Let’s say your ERP has a series of reports—supplier, inventory, purchase orders, etc.—that must be run, and there’s a part-time operator or a system administrator running them from a green screen menu daily, weekly, or monthly. Have these reports ever run with an incorrect product line or date range? Has the person responsible ever taken a vacation day, leaving someone else to stumble through outdated procedures to get the job done, or worse, not run the reports at all?
Applications with interactive green screen interfaces are still very prevalent in the IBM i marketplace. In fact, 34 percent of IBM i shops say their main application is still green screen, according to the 2016 IBM i Marketplace Survey. Many core applications for banking, transportation, manufacturing, and distribution keep green screen interfaces available even if they’re being modernized with a graphical client or browser-based front end.
Automating applications can be tough. Maybe you don’t have an RPG programmer resource. Maybe you lost the source code for your IBM i-based applications with a green screen or 5250-based interface. It’s possible the batch jobs might be automated, but there are still interactive processes hanging on that you have to run manually. Is automating these processes even possible? And if so, can it really be worth the effort?
Automate Your Green Screen Application
Yes! Consider this an area of opportunity instead of an obstacle. It is possible to automate and integrate these processes into the batch job streams where they belong using Robot Replay, the interactive automation component of the Robot job scheduling solution from HelpSystems.
Robot Replay works by capturing the 5250 data stream while you run your interactive application and saves the data as a “Replay object”. Once the Replay object has been created, it can be scheduled into a batch Robot Schedule job. Screen fields that require input parameters, such as a date range, can be automated with Robot’s powerful reserved command variable feature, replacing the manual input normally required to run the report or update process.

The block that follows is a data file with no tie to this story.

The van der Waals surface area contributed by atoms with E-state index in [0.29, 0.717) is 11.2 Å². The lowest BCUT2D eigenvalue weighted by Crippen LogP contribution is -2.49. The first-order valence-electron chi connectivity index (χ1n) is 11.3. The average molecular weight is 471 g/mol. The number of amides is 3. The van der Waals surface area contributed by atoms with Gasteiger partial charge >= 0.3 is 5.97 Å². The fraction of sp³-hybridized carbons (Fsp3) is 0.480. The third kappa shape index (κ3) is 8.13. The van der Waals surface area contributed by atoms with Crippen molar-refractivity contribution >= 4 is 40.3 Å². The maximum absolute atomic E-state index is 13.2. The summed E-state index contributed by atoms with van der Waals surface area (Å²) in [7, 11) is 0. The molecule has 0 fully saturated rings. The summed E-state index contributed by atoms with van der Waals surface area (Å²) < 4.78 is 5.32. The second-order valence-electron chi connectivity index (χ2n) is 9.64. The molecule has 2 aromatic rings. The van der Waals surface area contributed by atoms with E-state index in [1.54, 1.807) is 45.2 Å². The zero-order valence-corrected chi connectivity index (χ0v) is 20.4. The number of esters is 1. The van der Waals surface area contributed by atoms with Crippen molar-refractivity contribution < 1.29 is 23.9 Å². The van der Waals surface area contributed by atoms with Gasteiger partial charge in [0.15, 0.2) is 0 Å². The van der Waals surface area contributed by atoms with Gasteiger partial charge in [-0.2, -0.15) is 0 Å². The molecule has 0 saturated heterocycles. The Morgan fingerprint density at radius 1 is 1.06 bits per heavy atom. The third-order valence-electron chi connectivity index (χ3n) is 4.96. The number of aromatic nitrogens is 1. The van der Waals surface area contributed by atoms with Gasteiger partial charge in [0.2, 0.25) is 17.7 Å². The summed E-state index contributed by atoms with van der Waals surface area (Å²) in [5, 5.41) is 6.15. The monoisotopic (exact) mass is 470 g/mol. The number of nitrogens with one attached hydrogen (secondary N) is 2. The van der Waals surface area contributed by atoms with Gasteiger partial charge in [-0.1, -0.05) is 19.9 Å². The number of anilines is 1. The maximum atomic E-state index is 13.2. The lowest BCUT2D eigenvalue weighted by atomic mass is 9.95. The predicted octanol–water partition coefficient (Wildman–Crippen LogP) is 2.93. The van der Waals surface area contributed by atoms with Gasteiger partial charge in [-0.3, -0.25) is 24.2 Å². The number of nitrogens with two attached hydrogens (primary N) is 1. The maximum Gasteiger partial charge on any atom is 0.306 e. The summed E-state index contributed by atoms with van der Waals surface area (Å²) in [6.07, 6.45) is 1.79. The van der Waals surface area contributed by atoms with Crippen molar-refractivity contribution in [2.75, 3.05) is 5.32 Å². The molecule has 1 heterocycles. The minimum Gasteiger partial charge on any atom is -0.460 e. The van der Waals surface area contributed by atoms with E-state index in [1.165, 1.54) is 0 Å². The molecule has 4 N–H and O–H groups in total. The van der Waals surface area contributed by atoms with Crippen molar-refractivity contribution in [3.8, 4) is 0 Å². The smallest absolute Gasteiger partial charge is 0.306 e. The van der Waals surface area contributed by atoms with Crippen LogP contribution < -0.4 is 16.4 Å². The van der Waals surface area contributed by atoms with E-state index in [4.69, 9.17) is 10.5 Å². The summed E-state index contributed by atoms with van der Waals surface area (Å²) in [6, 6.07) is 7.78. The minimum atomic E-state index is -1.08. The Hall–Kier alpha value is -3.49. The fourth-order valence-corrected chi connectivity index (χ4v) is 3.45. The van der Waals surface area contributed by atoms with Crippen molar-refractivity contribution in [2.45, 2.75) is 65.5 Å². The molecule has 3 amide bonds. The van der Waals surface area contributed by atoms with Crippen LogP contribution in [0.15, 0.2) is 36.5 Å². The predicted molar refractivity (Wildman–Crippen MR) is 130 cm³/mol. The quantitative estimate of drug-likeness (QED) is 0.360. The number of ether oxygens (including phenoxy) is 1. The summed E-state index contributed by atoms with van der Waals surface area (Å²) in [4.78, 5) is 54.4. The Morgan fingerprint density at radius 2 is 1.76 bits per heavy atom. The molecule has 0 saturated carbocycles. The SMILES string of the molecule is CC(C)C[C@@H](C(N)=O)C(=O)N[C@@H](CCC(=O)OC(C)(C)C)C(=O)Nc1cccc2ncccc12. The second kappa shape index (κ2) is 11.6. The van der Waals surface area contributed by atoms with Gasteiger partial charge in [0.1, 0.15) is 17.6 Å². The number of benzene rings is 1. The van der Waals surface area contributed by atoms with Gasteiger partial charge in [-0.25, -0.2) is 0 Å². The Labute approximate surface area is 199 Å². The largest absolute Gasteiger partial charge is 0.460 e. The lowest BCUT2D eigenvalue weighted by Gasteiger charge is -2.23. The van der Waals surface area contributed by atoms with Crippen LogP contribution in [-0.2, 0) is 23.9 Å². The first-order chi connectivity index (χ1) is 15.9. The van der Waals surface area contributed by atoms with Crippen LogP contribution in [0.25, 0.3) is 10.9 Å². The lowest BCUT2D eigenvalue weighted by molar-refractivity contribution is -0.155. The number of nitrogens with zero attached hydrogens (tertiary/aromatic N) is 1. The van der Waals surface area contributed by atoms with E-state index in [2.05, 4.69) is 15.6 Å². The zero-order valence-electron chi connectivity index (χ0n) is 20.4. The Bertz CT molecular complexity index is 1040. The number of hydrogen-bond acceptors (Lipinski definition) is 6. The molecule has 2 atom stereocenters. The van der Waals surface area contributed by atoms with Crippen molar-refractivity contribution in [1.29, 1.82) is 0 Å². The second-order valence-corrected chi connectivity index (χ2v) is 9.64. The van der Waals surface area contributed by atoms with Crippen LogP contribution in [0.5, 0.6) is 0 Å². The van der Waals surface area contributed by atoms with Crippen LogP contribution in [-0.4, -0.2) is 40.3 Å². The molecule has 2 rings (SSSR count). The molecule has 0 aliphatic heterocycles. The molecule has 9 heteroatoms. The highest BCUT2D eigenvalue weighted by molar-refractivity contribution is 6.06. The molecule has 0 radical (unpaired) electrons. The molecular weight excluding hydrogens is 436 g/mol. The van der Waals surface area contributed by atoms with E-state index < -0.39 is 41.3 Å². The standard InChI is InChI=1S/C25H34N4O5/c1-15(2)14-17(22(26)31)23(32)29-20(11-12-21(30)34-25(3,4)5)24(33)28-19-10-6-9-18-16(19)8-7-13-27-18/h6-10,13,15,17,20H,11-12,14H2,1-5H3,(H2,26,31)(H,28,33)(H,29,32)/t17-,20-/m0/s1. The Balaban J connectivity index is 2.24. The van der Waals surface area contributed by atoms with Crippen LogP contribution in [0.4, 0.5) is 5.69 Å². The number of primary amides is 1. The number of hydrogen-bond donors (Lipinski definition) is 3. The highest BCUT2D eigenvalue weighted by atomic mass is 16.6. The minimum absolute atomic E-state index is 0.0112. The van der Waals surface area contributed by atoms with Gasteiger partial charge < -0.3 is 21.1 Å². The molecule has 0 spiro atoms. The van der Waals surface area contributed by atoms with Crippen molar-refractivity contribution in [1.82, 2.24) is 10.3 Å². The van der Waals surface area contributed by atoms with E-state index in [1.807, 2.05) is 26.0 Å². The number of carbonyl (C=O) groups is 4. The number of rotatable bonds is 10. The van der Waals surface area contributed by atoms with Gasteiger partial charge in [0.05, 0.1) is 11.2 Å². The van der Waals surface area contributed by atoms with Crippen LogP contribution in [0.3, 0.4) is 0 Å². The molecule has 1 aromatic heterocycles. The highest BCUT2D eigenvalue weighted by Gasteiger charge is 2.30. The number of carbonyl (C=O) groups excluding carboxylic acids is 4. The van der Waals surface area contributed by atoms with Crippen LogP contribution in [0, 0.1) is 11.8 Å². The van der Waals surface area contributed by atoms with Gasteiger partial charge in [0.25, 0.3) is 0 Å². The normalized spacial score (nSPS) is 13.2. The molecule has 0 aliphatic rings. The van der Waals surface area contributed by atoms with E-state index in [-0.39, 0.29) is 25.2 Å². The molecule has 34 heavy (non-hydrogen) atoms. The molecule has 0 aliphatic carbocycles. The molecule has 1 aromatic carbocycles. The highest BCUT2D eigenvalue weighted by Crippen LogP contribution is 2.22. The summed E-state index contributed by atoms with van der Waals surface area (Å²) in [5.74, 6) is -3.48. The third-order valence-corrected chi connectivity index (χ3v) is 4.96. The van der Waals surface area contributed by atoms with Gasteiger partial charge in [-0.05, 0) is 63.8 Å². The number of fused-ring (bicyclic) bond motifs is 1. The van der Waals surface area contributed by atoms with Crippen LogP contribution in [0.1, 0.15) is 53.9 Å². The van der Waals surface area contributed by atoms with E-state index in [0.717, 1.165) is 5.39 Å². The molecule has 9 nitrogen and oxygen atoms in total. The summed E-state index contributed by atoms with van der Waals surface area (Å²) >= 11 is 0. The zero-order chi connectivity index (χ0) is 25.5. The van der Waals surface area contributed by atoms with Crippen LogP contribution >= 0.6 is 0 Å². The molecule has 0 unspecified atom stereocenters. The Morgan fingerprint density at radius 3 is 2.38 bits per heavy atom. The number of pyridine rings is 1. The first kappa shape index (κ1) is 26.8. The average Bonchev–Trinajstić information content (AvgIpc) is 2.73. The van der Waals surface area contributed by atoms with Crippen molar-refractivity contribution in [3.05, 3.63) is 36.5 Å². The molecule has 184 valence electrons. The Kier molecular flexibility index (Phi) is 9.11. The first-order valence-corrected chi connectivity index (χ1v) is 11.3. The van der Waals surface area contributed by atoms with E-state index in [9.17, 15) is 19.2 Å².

When a Replay object is created or recorded, a user profile must be specified, for proper security credentials, for the interactive process to run under (Figure 1). Specify a device to route it to a particular interactive subsystem other than QINTER.
If, in turn, this interactive process submits a batch job, the Replay object allows a flag “Wait for child jobs” to complete before continuing to the next step in the job stream. “Initial command” allows pointing to different library lists to run the same processes for multiple companies or for a test library versus production.
Figure 1: Replay object setup screen
After the Replay object is created, a list of interactive panels (Figure 2) can be edited to automate any operator input, such as a date range, using a Robot Schedule dynamic parameter variable name.
Figure 2: Replay object captured screen image list
Simply select the panel to edit, put the cursor on the field, and press F4 to prompt (Figure 3). Select the appropriate variable and the field will be populated with a value calculated at the time the Replay object runs.
Figure 3: Screen image with date variable
Schedule the Replay object to run using the RBYEXECUTE command in a Robot Schedule job then insert into the daily, weekly, or monthly job stream. When the Robot job runs, it will submit one batch job to run the process, which will then initiate a virtual terminal session.
The batch job then feeds the interactive screens to the virtual terminal in the background. If one of the interactive panels submits one or multiple batch jobs, as in Figure 3, you can choose whether the whole process can wait for the child job(s).
So, don’t let a lack of programmer resources or lost source code get you down. All hope is not lost! Give the responsibility to Robot and automating interactive processes becomes a breeze—they’ll run at the right time, every time.